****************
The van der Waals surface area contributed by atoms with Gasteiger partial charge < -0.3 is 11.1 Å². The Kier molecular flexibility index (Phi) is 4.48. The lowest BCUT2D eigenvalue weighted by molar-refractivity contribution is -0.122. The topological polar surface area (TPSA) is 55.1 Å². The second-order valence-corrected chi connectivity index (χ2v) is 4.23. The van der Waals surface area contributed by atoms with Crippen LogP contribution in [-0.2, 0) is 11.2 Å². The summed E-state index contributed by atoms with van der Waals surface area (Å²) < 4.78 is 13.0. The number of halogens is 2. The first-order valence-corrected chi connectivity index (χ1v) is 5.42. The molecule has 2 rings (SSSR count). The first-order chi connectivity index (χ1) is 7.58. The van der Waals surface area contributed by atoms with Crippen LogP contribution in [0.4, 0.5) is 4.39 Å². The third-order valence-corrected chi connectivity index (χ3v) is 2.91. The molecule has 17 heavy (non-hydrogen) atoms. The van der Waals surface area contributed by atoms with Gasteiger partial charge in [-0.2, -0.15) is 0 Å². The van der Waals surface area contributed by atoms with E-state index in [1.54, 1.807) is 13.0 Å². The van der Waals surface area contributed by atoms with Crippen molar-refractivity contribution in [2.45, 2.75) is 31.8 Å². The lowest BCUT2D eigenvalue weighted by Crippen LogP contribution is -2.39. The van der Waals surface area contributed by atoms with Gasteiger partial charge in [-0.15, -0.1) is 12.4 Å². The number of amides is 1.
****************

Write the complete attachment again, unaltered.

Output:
The van der Waals surface area contributed by atoms with Gasteiger partial charge < -0.3 is 11.1 Å². The Kier molecular flexibility index (Phi) is 4.48. The lowest BCUT2D eigenvalue weighted by molar-refractivity contribution is -0.122. The topological polar surface area (TPSA) is 55.1 Å². The second-order valence-corrected chi connectivity index (χ2v) is 4.23. The van der Waals surface area contributed by atoms with Crippen LogP contribution in [-0.2, 0) is 11.2 Å². The summed E-state index contributed by atoms with van der Waals surface area (Å²) < 4.78 is 13.0. The number of halogens is 2. The first-order valence-corrected chi connectivity index (χ1v) is 5.42. The molecule has 2 rings (SSSR count). The first-order chi connectivity index (χ1) is 7.58. The van der Waals surface area contributed by atoms with Crippen LogP contribution in [0.4, 0.5) is 4.39 Å². The third-order valence-corrected chi connectivity index (χ3v) is 2.91. The molecule has 17 heavy (non-hydrogen) atoms. The van der Waals surface area contributed by atoms with Gasteiger partial charge in [-0.2, -0.15) is 0 Å². The van der Waals surface area contributed by atoms with E-state index in [1.54, 1.807) is 13.0 Å². The van der Waals surface area contributed by atoms with Crippen molar-refractivity contribution in [2.45, 2.75) is 31.8 Å². The lowest BCUT2D eigenvalue weighted by Crippen LogP contribution is -2.39. The van der Waals surface area contributed by atoms with Gasteiger partial charge in [-0.15, -0.1) is 12.4 Å². The number of amides is 1.